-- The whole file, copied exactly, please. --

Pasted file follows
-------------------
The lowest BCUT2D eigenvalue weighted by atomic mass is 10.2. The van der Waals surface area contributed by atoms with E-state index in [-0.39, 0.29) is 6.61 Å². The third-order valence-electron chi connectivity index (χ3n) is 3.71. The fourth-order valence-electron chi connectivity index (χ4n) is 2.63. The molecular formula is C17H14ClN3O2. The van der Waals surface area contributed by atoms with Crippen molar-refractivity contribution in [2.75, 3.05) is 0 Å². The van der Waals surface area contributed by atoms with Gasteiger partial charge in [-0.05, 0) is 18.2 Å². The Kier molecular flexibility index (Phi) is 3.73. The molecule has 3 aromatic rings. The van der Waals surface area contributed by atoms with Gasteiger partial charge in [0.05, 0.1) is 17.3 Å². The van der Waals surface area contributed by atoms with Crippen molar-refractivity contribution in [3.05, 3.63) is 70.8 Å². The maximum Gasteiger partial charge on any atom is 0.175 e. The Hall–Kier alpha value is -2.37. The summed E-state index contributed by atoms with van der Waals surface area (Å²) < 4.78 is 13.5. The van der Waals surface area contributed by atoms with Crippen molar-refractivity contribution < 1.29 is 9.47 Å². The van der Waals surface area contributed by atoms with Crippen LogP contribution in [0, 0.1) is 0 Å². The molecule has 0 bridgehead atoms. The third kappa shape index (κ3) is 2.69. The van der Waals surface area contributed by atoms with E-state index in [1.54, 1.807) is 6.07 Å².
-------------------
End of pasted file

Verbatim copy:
The lowest BCUT2D eigenvalue weighted by atomic mass is 10.2. The van der Waals surface area contributed by atoms with E-state index in [-0.39, 0.29) is 6.61 Å². The third-order valence-electron chi connectivity index (χ3n) is 3.71. The fourth-order valence-electron chi connectivity index (χ4n) is 2.63. The molecular formula is C17H14ClN3O2. The van der Waals surface area contributed by atoms with Crippen molar-refractivity contribution in [2.75, 3.05) is 0 Å². The van der Waals surface area contributed by atoms with Gasteiger partial charge in [-0.05, 0) is 18.2 Å². The Kier molecular flexibility index (Phi) is 3.73. The molecule has 3 aromatic rings. The van der Waals surface area contributed by atoms with Gasteiger partial charge in [0.05, 0.1) is 17.3 Å². The van der Waals surface area contributed by atoms with Crippen molar-refractivity contribution in [3.05, 3.63) is 70.8 Å². The maximum Gasteiger partial charge on any atom is 0.175 e. The Hall–Kier alpha value is -2.37. The summed E-state index contributed by atoms with van der Waals surface area (Å²) < 4.78 is 13.5. The van der Waals surface area contributed by atoms with Crippen molar-refractivity contribution < 1.29 is 9.47 Å². The van der Waals surface area contributed by atoms with Crippen LogP contribution in [0, 0.1) is 0 Å². The molecule has 0 bridgehead atoms. The third kappa shape index (κ3) is 2.69. The van der Waals surface area contributed by atoms with E-state index in [1.54, 1.807) is 6.07 Å².